The quality of dental faculty work-life: report on the 2007 dental school faculty work environment survey.

N. Karl Haden, William Hendricson, Richard R. Ranney, Adriana Vargas, Lina Cardenas, William Rose, Ridley Ross, Edward Funk

Research output: Contribution to journalArticlepeer-review

40 Scopus citations


This report is the third in a series of articles on the dental school work environment commissioned by the American Dental Education Association's Commission on Change and Innovation in Dental Education. The report is based on the most extensive research to date on faculty satisfaction in the dental school environment. The purpose of the study was to assess faculty perceptions and recommendations related to work environment, sources of job satisfaction and dissatisfaction, and professional development needs. More broadly, the study intends to provide insight into the "change readiness" of dental schools to move forward with curricular improvements and innovations. Findings are based on 1,748 responses from forty-nine U.S. dental schools obtained during the time frame of February to April 2007. The total number of respondents constituted 17 percent of all U.S. dental school faculty. The average response rate per school was thirty-six (21 percent). To elucidate the data in terms of issues related to the quality of faculty work-life based on demographics, the authors compared perceptions of various aspects of the work culture in academic dentistry among faculty with different academic ranks and academic degrees and by other variables such as age and gender, tenure versus non-tenure appointments, and full- versus part-time status. Quantitative and qualitative analyses show that the majority of faculty members described themselves as very satisfied to satisfied with their dental school overall and with their department as a place to work. Tenured associate professors expressed the greatest level of dissatisfaction. Opportunities for and support of professional development emerged as an area requiring substantially more attention from dental schools. The authors of the study suggest that dental school leaders use these findings to assess their individual dental school's work environment and to plan changes as needed.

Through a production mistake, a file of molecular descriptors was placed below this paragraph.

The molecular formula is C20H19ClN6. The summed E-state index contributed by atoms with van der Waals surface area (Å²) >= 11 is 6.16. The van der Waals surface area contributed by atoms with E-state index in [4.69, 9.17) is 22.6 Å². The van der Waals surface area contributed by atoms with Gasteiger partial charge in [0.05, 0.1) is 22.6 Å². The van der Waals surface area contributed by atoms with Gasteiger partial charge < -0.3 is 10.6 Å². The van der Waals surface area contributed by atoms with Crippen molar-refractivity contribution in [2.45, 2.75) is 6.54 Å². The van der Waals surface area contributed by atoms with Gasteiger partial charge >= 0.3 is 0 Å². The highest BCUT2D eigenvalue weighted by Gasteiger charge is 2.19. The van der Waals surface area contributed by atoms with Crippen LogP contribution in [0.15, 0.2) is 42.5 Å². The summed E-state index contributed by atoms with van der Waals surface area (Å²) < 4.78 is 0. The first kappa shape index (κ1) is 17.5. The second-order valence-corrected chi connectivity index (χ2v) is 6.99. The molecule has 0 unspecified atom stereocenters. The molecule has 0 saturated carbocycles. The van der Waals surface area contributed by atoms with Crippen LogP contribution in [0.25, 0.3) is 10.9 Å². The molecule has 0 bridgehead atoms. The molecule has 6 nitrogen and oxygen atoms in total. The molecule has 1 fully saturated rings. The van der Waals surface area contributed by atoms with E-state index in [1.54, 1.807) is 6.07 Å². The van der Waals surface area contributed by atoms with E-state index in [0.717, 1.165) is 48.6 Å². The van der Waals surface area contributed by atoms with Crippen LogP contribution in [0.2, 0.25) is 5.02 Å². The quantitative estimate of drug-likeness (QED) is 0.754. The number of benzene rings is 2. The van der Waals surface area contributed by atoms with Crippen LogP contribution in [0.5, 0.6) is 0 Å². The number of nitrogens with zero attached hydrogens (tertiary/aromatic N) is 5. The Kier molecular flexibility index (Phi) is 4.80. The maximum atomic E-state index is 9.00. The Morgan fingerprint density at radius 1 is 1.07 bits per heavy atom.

Original languageEnglish (US)
Pages (from-to)514-531
Number of pages18
JournalJournal of dental education
Issue number5
StatePublished - May 2008

ASJC Scopus subject areas

  • Education
  • General Dentistry


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